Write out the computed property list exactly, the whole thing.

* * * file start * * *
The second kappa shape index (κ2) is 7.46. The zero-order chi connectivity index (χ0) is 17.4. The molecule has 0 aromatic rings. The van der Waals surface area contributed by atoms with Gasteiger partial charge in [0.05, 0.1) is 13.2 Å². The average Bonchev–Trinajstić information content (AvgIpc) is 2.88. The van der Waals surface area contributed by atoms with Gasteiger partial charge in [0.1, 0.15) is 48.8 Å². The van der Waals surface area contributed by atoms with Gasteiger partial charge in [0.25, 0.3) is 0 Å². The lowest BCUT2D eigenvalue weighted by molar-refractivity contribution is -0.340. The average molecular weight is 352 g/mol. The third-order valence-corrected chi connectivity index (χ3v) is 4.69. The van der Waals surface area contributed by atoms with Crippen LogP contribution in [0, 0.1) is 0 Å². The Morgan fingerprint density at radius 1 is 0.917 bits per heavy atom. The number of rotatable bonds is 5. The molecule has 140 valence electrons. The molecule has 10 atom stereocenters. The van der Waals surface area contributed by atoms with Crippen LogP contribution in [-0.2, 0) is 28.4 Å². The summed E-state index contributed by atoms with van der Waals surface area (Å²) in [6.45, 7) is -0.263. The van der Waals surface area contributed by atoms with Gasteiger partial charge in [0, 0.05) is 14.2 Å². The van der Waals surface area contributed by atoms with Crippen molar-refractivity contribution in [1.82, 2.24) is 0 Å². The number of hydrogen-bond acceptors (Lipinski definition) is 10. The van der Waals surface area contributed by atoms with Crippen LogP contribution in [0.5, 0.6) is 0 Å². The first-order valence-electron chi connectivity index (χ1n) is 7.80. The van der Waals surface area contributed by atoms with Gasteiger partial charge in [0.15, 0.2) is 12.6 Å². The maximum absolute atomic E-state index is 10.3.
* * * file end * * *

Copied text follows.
The second kappa shape index (κ2) is 7.46. The zero-order chi connectivity index (χ0) is 17.4. The molecule has 0 aromatic rings. The van der Waals surface area contributed by atoms with Gasteiger partial charge in [0.05, 0.1) is 13.2 Å². The average Bonchev–Trinajstić information content (AvgIpc) is 2.88. The van der Waals surface area contributed by atoms with Gasteiger partial charge in [0.1, 0.15) is 48.8 Å². The van der Waals surface area contributed by atoms with Gasteiger partial charge in [0.25, 0.3) is 0 Å². The lowest BCUT2D eigenvalue weighted by molar-refractivity contribution is -0.340. The average molecular weight is 352 g/mol. The third-order valence-corrected chi connectivity index (χ3v) is 4.69. The van der Waals surface area contributed by atoms with Crippen LogP contribution in [0, 0.1) is 0 Å². The Morgan fingerprint density at radius 1 is 0.917 bits per heavy atom. The number of rotatable bonds is 5. The molecule has 140 valence electrons. The molecule has 10 atom stereocenters. The van der Waals surface area contributed by atoms with Crippen LogP contribution in [-0.2, 0) is 28.4 Å². The summed E-state index contributed by atoms with van der Waals surface area (Å²) in [6.45, 7) is -0.263. The van der Waals surface area contributed by atoms with Gasteiger partial charge in [0, 0.05) is 14.2 Å². The van der Waals surface area contributed by atoms with Crippen molar-refractivity contribution in [1.82, 2.24) is 0 Å². The number of hydrogen-bond acceptors (Lipinski definition) is 10. The van der Waals surface area contributed by atoms with Crippen LogP contribution in [0.5, 0.6) is 0 Å². The first-order valence-electron chi connectivity index (χ1n) is 7.80. The van der Waals surface area contributed by atoms with Gasteiger partial charge in [0.15, 0.2) is 12.6 Å². The maximum absolute atomic E-state index is 10.3.